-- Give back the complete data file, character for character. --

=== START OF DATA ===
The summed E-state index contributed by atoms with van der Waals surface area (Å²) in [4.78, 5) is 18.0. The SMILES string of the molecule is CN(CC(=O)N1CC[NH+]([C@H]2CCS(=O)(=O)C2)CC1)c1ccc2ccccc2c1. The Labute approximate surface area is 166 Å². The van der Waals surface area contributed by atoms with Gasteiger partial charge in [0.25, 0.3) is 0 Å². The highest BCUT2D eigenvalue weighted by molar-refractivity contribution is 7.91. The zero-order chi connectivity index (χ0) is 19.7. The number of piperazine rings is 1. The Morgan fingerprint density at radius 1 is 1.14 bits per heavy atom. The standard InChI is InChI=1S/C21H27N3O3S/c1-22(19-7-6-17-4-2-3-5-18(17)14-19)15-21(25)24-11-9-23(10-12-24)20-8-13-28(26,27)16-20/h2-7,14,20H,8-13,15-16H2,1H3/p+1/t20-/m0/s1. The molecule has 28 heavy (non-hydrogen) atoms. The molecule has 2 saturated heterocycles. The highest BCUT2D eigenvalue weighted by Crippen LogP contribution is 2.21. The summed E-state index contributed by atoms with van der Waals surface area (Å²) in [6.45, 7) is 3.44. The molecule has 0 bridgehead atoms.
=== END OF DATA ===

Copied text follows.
The summed E-state index contributed by atoms with van der Waals surface area (Å²) in [4.78, 5) is 18.0. The SMILES string of the molecule is CN(CC(=O)N1CC[NH+]([C@H]2CCS(=O)(=O)C2)CC1)c1ccc2ccccc2c1. The Labute approximate surface area is 166 Å². The van der Waals surface area contributed by atoms with Gasteiger partial charge in [0.25, 0.3) is 0 Å². The highest BCUT2D eigenvalue weighted by molar-refractivity contribution is 7.91. The zero-order chi connectivity index (χ0) is 19.7. The number of piperazine rings is 1. The Morgan fingerprint density at radius 1 is 1.14 bits per heavy atom. The standard InChI is InChI=1S/C21H27N3O3S/c1-22(19-7-6-17-4-2-3-5-18(17)14-19)15-21(25)24-11-9-23(10-12-24)20-8-13-28(26,27)16-20/h2-7,14,20H,8-13,15-16H2,1H3/p+1/t20-/m0/s1. The molecule has 28 heavy (non-hydrogen) atoms. The molecule has 2 saturated heterocycles. The highest BCUT2D eigenvalue weighted by Crippen LogP contribution is 2.21. The summed E-state index contributed by atoms with van der Waals surface area (Å²) in [6.45, 7) is 3.44. The molecule has 0 bridgehead atoms.